“They’re still learning those core subjects, like math, English, science, social studies, but they’re learning it through collaboration with their peers and through discovery,” says Gibson. “Basically, they’re solving a problem or answering a driving question. They’re still getting from point A to point B, it’s just a journey to get there, a more hands-on journey.”

Gibson, a former teacher and counselor with the EVSC, says a visit to New Tech would reveal students not sitting in rows but grouped together working with “laptops open” on some kind of project.

And subjects often are co-taught, he says, to offer different prospective as well.

“For example, right now in a co-taught English and history class, students are learning about the 1920s,” he explains. “The history part, they’re learning about the roaring 20s, the politics that went along with it. And on the English side, they’re reading ‘The Great Gatsby.’ Then, instead of taking a test, they’re putting together a radio show that involves interviewing F. Scott Fitzgerald. They’ll be including trends and news from the 20s, commercials. It’s blending the two to create a real-life product.

“They’re not just taking a multiple choice test.”

Bonnie Alcorn teaches English at New Tech and recently became a certified trainer for incoming New Tech teachers. Having taught in a variety of classroom settings — from college to at-risk youth and overseas — she has come to embrace New Tech’s hands-on approach.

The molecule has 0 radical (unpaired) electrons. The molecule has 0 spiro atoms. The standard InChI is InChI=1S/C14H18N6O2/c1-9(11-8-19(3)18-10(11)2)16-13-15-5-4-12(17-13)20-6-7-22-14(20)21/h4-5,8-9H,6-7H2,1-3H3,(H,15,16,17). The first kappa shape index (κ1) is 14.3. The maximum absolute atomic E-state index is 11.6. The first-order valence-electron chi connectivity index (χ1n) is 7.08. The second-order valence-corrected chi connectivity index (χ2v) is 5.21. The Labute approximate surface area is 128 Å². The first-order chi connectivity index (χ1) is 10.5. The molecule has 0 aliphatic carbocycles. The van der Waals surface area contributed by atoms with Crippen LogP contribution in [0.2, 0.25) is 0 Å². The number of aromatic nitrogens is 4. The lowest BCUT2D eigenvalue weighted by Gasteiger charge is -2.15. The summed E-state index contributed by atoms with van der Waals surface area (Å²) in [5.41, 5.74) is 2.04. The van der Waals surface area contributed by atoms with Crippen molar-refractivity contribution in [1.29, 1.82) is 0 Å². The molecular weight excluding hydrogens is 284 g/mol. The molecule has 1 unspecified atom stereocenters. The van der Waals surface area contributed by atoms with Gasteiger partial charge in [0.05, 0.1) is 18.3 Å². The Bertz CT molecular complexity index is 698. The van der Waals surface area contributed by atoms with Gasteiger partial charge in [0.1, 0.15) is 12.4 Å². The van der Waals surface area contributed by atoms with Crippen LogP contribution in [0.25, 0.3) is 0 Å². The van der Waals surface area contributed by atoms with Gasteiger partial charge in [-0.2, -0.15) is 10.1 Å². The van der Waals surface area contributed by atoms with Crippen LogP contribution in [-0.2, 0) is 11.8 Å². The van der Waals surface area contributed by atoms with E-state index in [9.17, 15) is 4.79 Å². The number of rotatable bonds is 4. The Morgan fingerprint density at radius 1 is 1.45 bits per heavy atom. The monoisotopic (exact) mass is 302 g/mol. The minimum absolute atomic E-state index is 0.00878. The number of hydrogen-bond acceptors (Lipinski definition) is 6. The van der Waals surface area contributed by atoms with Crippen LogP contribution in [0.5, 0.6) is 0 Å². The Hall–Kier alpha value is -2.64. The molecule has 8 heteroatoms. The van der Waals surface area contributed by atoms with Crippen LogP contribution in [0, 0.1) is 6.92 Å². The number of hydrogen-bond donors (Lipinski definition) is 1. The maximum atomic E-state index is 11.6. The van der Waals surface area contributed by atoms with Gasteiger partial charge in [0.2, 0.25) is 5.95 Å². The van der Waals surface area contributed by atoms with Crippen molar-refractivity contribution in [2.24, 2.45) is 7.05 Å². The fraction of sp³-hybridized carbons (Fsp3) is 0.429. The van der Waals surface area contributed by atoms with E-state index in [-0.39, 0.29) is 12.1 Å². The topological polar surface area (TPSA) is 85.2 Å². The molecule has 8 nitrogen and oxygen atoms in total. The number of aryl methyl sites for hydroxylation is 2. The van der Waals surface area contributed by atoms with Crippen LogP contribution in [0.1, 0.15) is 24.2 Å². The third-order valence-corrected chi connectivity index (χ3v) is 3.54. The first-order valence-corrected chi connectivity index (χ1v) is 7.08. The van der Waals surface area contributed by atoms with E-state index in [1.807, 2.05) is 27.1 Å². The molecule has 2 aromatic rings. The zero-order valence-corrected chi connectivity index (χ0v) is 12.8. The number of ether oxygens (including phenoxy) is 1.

“I love learning, and I’ve been in teaching for 31 years,” she says. “Every time something different comes along, I want to try it out, which is why I was so interested in New Tech.

“And I have never seen anything like this,” she says. “I feel like I have always done my best, which was pretty good, but then I came here and started seeing real results. I realized I’d been doing it wrong the whole time.”

Alcorn says students are immersed in a “rigorous and intensive” environment, one that forces them to hold not only themselves but also each other accountable for their work. They build each other up, share in responsibilities, and repeatedly achieve the goals they’ve set for themselves.

“It’s interesting and it’s fabulous,” she says. “Every school has its strengths, but as far as how to train students to work well in diverse environments, how to take on leadership roles, how to collaborate with people with different skills and interests, and be successful — there’s just nothing comparable.”